PLC Concerned About BLM Changes
Last week, the Bureau of Land Management published text of a proposed rule that makes significant and concerning changes to the agency’s authority under the Federal Land Management and Policy Act. The Public Lands Council – of which the American Sheep Industry Association is a member – has both substantive issues with the proposal as well as the concerted effort to avoid advance feedback during the drafting of the proposal. The rule was developed entirely by agency staff, without consultation or input from grazing permittees or other regulated stakeholders.
PLC addressed its concerns as follows:
“Apply land health standards to all BLM-managed public lands and uses: This concept is amenable to PLC, as PLC and our partners have long held that land health standards should not just apply to grazing allotments, but all BLM lands. Under existing regulation, BLM only uses these standards to evaluate and make decisions about grazing activities – not any other use of the multiple-use landscape that affects land health. This has led to grazing being the scapegoat for surface disturbance and poor land health outcomes that were caused by recreation, drought, wildlife, invasive species, and a host of other issues. Applying this concept across the landscape will create a more equitable representation of land health and ensure BLM can prioritize funding and resources adequately. This concept needs to be refined in future iterations to ensure that grazing permittees do not fall to the bottom of a long list of priorities simply because grazing allotments are healthier than other areas.
“Clarify that conservation is a ‘use’ within FLPMA’s multiple-use framework: This elevation of conservation as a ‘use’ under FLPMA is the primary concern in this rule. In grazing regulatory revisions in the 1990s, BLM attempted to insert conservation use in the grazing regulations as a means to decrease grazing levels across the West. In this proposal, BLM offers the concept of a ‘conservation lease’ as a means by which to create value for conservation activities on federal land, as the BLM is required to manage BLM lands for public value. Thus far, BLM has described conservation leases as a way to allow surface disturbing activities or NGOs to lease landscapes for compensatory mitigation or other restoration activities. While BLM maintains this ‘rule does not prioritize conservation above other uses, it puts conservation on an equal footing with other uses,’ BLM has repeatedly justified decreases in grazing activities because other use provides more ‘benefit.’ PLC remains entirely opposed to involuntary reductions in grazing and will oppose any efforts by BLM to that end.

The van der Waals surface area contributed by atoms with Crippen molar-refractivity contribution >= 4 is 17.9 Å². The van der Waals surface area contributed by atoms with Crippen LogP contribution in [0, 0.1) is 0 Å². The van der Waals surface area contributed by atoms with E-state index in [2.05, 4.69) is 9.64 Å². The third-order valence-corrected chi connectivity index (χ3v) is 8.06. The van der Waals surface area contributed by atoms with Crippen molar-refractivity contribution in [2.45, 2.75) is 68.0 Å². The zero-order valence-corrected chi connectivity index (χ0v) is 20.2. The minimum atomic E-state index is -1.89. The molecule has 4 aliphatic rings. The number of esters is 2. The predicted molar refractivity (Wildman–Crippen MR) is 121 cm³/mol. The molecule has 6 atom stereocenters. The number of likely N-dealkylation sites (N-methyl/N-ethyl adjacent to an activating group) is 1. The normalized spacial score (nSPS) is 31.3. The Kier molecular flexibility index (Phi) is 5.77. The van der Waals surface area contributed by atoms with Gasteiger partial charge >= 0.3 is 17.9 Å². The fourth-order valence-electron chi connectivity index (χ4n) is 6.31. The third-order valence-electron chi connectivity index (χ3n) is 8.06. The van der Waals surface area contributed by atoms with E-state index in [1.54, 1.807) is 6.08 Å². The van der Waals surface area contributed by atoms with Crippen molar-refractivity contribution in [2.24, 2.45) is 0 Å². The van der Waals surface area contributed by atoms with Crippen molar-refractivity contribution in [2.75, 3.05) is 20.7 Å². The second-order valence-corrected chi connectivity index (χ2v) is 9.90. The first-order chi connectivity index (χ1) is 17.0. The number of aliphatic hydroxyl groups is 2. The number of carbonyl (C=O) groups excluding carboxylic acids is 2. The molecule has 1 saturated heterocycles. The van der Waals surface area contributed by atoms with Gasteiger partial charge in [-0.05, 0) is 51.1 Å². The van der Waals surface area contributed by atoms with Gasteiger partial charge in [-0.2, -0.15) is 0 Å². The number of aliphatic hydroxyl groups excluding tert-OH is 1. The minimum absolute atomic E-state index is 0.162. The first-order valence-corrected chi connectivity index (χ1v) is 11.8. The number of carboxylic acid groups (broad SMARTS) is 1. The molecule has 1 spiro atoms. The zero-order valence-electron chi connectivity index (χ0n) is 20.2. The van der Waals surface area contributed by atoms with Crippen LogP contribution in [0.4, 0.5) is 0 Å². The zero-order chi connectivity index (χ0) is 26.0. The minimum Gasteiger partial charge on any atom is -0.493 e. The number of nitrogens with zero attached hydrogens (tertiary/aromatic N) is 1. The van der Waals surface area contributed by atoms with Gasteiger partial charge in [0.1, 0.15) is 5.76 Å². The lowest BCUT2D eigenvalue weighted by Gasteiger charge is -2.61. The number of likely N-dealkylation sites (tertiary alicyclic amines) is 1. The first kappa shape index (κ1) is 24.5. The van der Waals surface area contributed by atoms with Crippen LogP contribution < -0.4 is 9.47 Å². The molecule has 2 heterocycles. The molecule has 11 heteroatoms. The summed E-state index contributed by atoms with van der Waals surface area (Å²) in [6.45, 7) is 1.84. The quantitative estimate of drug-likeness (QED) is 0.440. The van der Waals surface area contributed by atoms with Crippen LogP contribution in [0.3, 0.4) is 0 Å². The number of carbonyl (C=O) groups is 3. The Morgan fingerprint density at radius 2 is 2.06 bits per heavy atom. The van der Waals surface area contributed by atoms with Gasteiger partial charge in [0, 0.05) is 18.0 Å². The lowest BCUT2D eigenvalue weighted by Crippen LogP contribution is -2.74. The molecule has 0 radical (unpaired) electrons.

“Revise regulations to ramp up identifying and designating Areas of Critical Environmental Concern: The White House has directed BLM and other agencies to incorporate wildlife habitat connectivity in to their planning activities, and this provision is in direct response to that order. Currently, there are a number of radical environmental groups who have proposed widespread designation of ACECs as a subversive means of radically restricting management tools, including grazing. PLC remains entirely opposed to significant expansion of ACECs either in acreage or in authority, and will engage BLM on this concept in this proposed rule and others upcoming.
“BLM has repeatedly assured PLC leadership and other industry stakeholders that their primary goal is to increase the level of trust their partners have in the agency; this rule is a massive step in the wrong direction. The proposed rule says that conservation leases ‘would not override valid existing rights or preclude other, subsequent authorizations so long as those subsequent authorizations are compatible with the conservation use.’ PLC and our partners will seek a clear statement from BLM that grazing leases are conservation measures.